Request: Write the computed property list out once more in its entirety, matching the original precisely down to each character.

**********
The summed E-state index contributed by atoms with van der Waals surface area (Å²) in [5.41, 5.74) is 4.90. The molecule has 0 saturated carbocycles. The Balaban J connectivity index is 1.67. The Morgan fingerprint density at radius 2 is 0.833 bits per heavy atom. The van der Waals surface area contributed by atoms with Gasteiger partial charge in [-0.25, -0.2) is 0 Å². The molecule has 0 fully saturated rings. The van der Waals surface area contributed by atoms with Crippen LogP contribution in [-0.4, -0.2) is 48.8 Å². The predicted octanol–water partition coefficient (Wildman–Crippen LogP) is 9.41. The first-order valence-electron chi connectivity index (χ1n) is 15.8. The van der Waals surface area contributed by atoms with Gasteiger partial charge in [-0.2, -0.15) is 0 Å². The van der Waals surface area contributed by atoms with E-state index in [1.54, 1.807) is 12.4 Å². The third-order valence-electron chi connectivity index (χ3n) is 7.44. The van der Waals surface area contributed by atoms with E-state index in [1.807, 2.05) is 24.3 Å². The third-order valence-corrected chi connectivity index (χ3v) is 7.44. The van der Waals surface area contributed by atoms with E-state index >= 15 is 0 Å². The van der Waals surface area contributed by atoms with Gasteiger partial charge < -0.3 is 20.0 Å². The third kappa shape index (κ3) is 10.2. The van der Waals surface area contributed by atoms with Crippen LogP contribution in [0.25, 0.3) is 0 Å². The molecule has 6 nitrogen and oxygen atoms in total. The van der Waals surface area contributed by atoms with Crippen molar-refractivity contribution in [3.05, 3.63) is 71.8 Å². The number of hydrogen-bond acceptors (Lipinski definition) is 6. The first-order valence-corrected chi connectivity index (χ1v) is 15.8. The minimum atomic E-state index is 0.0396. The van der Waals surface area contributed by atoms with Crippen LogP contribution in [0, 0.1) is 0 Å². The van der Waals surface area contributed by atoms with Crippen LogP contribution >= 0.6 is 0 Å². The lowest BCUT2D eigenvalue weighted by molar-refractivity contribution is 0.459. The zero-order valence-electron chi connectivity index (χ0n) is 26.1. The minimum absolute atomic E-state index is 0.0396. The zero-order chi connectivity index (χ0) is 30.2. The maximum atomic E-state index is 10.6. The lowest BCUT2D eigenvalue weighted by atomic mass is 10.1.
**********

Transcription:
The summed E-state index contributed by atoms with van der Waals surface area (Å²) in [5.41, 5.74) is 4.90. The molecule has 0 saturated carbocycles. The Balaban J connectivity index is 1.67. The Morgan fingerprint density at radius 2 is 0.833 bits per heavy atom. The van der Waals surface area contributed by atoms with Gasteiger partial charge in [-0.25, -0.2) is 0 Å². The molecule has 0 fully saturated rings. The van der Waals surface area contributed by atoms with Crippen LogP contribution in [-0.4, -0.2) is 48.8 Å². The predicted octanol–water partition coefficient (Wildman–Crippen LogP) is 9.41. The first-order valence-electron chi connectivity index (χ1n) is 15.8. The van der Waals surface area contributed by atoms with Gasteiger partial charge in [-0.2, -0.15) is 0 Å². The van der Waals surface area contributed by atoms with E-state index in [1.54, 1.807) is 12.4 Å². The third-order valence-electron chi connectivity index (χ3n) is 7.44. The van der Waals surface area contributed by atoms with E-state index in [1.807, 2.05) is 24.3 Å². The third-order valence-corrected chi connectivity index (χ3v) is 7.44. The van der Waals surface area contributed by atoms with E-state index >= 15 is 0 Å². The van der Waals surface area contributed by atoms with Gasteiger partial charge < -0.3 is 20.0 Å². The third kappa shape index (κ3) is 10.2. The van der Waals surface area contributed by atoms with Crippen LogP contribution in [0.25, 0.3) is 0 Å². The molecule has 6 nitrogen and oxygen atoms in total. The van der Waals surface area contributed by atoms with Crippen molar-refractivity contribution in [3.05, 3.63) is 71.8 Å². The number of hydrogen-bond acceptors (Lipinski definition) is 6. The first-order valence-corrected chi connectivity index (χ1v) is 15.8. The minimum atomic E-state index is 0.0396. The van der Waals surface area contributed by atoms with Crippen LogP contribution in [0, 0.1) is 0 Å². The van der Waals surface area contributed by atoms with Crippen LogP contribution >= 0.6 is 0 Å². The lowest BCUT2D eigenvalue weighted by molar-refractivity contribution is 0.459. The zero-order valence-electron chi connectivity index (χ0n) is 26.1. The minimum absolute atomic E-state index is 0.0396. The zero-order chi connectivity index (χ0) is 30.2. The maximum atomic E-state index is 10.6. The lowest BCUT2D eigenvalue weighted by atomic mass is 10.1.